After some days Zhang Fei evolved a ruse. He issued orders to prepare to rush the enemy’s camp at night, but he himself spent the day drinking. Pretending to be very intoxicated, he held a court-martial, and one soldier was severely flogged for a breach of discipline.

The man was left bound in the midst of the camp, Zhang Fei saying, “Wait till I am ready to start tonight: You shall be sacrificed to the flag.”

At the same time he gave secret orders to the custodians to let the man escape. The man found his opportunity, crept out of camp, and went over to the enemy, to whom he betrayed the plan of a night attack. As the man bore signs of savage punishment, Liu Dai was the more disposed to credit his desertion and tale. So Liu Dai made his arrangements, putting the greater part of his troops in ambush outside his camp so that it was empty.

That night, having divided his army into three parties, Zhang Fei went to attack the camp. A few men were ordered to advance directly, dash in and set fire going. Two larger bodies of troops were to go round to the rear of the camp and attack when they saw the fire well started. At the third watch, Zhang Fei, with his veterans, went to cut off Liu Dai’s road to the rear.

The thirty men told off to start a conflagration made their way into the camp and were successful. When the flames arose, the ambushing troops rushed out but only to find themselves attacked on both sides. This confused them, and as they knew nothing of the number of their assailants, they were panic stricken and scattered.

Liu Dai, with a company of footmen got clear of the fight and fled, but he went straight toward Zhang Fei. Escape was impossible, and the two men rode up each to attack the other. Zhang Fei captured his opponent, and the men surrendered. Zhang Fei sent news of this success to his brothers.

Liu Bei said, “Hitherto Zhang Fei has been rather violent, but this time he has acted wisely, and I am very pleased.”

They rode out to welcome Zhang Fei.

“You said I was too rough. How now?” said Zhang Fei to his brothers.

“If I had not put you on your mettle, you would not have evolved this stratagem,” said Liu Bei.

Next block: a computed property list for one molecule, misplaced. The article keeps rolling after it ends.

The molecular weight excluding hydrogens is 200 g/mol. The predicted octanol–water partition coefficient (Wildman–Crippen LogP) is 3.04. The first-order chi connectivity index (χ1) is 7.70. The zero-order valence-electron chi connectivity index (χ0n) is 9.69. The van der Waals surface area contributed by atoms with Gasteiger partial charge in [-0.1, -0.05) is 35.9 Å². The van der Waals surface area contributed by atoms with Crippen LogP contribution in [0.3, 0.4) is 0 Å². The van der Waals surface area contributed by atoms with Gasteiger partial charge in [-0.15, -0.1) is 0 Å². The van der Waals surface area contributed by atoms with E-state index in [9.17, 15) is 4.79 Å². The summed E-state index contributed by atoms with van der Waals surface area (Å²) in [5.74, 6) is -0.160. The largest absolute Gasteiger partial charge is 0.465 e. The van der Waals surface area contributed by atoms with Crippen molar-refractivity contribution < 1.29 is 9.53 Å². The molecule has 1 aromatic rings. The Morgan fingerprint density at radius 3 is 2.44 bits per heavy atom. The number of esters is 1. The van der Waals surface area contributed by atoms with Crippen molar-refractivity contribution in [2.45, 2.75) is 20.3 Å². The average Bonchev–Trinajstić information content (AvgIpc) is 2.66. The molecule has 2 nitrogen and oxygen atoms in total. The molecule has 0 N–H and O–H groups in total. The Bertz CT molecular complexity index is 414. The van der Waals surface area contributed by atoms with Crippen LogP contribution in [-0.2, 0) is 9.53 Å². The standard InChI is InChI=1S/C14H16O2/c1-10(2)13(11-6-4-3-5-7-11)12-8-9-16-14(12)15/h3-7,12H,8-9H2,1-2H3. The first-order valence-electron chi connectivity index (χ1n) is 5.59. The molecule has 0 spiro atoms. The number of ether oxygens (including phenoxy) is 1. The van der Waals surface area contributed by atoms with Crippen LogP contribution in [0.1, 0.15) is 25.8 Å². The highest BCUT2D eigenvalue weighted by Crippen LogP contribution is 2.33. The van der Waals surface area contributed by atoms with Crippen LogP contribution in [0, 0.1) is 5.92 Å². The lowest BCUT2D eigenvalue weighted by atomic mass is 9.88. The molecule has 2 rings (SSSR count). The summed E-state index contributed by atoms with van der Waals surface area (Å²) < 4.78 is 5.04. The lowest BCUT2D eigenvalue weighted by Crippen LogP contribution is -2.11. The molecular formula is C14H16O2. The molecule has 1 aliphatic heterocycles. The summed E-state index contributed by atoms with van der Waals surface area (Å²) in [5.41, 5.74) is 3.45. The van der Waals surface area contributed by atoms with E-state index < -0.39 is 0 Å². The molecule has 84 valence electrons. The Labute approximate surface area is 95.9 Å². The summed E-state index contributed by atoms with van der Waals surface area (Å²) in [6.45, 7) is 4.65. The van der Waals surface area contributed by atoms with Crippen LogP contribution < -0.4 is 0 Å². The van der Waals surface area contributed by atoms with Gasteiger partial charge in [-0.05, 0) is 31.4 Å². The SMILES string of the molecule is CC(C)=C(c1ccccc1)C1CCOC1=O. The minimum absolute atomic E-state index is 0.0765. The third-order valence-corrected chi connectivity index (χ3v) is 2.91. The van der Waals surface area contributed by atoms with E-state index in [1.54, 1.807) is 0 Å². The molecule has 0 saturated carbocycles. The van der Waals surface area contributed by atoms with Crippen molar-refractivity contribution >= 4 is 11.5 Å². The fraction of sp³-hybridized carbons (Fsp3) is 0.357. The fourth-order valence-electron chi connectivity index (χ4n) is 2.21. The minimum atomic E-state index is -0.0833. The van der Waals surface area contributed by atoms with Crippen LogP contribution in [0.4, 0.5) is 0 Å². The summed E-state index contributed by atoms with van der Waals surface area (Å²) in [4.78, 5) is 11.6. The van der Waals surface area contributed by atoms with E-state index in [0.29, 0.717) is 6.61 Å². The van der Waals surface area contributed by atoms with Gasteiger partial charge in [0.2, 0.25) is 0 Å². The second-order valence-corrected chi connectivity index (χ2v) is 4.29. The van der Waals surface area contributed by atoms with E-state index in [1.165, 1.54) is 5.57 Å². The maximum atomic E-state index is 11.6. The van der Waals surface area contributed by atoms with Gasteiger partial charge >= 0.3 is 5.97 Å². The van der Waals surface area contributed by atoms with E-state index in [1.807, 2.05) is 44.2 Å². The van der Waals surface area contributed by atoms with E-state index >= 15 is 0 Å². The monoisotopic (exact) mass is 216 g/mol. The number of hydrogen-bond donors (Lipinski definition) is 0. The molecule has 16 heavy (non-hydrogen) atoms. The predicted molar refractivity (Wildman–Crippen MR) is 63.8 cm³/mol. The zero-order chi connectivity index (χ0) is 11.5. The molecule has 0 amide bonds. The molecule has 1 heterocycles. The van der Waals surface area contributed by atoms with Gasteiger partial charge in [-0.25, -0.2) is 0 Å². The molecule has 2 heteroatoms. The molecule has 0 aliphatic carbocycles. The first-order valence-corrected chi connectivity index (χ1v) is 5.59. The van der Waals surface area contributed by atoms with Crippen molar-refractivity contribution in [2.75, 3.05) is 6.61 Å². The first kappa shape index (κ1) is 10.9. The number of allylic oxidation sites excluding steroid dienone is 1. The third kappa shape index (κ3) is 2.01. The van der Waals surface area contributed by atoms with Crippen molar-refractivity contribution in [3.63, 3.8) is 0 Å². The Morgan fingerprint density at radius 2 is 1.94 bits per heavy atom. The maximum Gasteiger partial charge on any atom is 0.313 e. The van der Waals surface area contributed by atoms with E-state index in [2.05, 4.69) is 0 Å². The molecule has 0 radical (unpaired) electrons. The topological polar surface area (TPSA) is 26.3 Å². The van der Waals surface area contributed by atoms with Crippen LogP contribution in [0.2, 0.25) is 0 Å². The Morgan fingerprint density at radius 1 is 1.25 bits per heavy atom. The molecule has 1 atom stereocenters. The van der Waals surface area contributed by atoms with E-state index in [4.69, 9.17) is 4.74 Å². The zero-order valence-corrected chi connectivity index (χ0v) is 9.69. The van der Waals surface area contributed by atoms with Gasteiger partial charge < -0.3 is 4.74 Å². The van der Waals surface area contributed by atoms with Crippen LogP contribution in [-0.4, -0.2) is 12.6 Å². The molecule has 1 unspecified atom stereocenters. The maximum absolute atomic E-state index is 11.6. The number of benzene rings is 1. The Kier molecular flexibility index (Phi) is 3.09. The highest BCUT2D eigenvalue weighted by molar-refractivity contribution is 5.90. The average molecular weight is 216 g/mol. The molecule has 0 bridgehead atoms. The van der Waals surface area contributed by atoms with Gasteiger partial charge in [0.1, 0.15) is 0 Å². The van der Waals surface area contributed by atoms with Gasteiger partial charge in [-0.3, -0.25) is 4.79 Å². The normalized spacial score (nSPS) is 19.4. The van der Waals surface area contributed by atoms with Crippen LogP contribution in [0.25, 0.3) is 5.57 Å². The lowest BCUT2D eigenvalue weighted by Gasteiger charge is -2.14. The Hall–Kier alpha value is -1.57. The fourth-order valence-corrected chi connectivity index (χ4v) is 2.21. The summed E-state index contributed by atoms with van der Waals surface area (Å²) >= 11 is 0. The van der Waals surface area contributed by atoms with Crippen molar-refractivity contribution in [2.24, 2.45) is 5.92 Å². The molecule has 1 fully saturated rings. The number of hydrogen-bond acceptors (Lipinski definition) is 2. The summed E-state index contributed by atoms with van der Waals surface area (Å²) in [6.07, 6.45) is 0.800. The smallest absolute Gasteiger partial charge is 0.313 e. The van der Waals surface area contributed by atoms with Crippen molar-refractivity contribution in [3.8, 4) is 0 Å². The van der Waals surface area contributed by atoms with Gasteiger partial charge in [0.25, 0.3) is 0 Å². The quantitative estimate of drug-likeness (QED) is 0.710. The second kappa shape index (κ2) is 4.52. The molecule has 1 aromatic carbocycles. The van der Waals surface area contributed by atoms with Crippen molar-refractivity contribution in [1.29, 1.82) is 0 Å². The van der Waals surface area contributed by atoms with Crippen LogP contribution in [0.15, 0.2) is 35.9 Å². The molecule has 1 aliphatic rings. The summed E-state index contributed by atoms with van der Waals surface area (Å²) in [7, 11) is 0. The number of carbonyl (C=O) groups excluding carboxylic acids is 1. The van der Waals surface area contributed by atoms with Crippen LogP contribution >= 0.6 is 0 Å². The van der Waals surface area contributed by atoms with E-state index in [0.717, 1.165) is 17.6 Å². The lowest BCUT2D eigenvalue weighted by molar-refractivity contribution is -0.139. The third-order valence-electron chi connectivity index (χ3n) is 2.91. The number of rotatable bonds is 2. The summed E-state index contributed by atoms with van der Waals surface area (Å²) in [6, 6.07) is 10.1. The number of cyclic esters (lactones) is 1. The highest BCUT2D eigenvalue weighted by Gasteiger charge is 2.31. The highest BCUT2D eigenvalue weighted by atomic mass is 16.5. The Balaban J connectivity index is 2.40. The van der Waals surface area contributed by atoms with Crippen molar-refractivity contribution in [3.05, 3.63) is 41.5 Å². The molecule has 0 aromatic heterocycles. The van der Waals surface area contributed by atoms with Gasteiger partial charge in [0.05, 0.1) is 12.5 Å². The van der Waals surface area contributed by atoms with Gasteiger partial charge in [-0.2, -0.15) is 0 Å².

Zhang Fei laughed. Then appeared the captive Liu Dai, in bonds.

Liu Bei at once dismounted and loosed the cords, saying, “My young brother was rather hasty, but you must pardon him.”

So Liu Dai was freed. He was taken into the city, his colleague was released, and both were cared for.

Liu Bei said to them, “I could not help putting Deputy Imperial Protector Che Zhou to death when he tried to kill me, but Cao Cao took it as disaffection and sent you two generals to punish me. I have received much kindness from him and certainly would not show ingratitude by killing you. I wish you to speak for me and explain when you get back.”

“We are deeply grateful that you spare our lives, and we will certainly do so in gratitude for what our wives and children owe you.”

Next day the two leaders and their army were allowed to depart unscathed. But before they had got three miles from the boundary, they heard a mighty shouting and there appeared Zhang Fei barring the road.

“My brother made a mistake in letting you go. He did not understand. How could he give freedom to two rebels?”

This made the two men quake with fear, but as the fierce eyed warrior with uplifted sword was bearing down upon them, they heard another man galloping up and shouting, “Do not behave so disgracefully!”

The newcomer was Guan Yu, and his appearance relieved the unhappy men of all fear.

“Why do you stop them since our brother set them free?” cried Guan Yu.

“If they are let go today, they will surely come back,” cried Zhang Fei.

“Wait till they do, then you may kill them,” replied Guan Yu.

The two leaders with one voice cried, “Even if the Prime Minister slay our whole clans, we will never come again. We pray you pardon us.”

Said Zhang Fei, “If Cao Cao himself had come, I would have slain him. Not a breastplate should have gone back. But for this time I leave you your heads.”

Clapping their hands to their heads the two men scuttled off while the two brothers returned to the city.

Cao Cao will certainly come,” said Guan Yu and Zhang Fei.

Sun Qian said, “This is not a city that can hold out for long. We should send part of our forces to Xiaopei and guard Xiapi as a corner stone of our position.”

Liu Bei agreed and told off Guan Yu to guard Xiapi whither he also sent his two wives, Empress Gan and Lady Mi. The former was a native of Xiapi; the latter was Mi Zhu’s younger sister.

Sun Qian, Jian Yong, Mi Zhu, and Mi Fang were left to defend Xuzhou, and Liu Bei with Zhang Fei went to Xiaopei.

The two released leaders, Liu Dai and Wang Zhong, hastened home to Cao Cao and explained to him that Liu Bei was not disaffected.

But their master was exceeding angry with them, crying, “You shameful traitors, what use are you?”

He roared to the guards to take them away to instant execution.

How can a hare or a deer expect
To conquer in tiger strife?
Minnows and shrimps that with dragons contend
Already have done with life.

The fate of the two leaders will be told in the next chapter.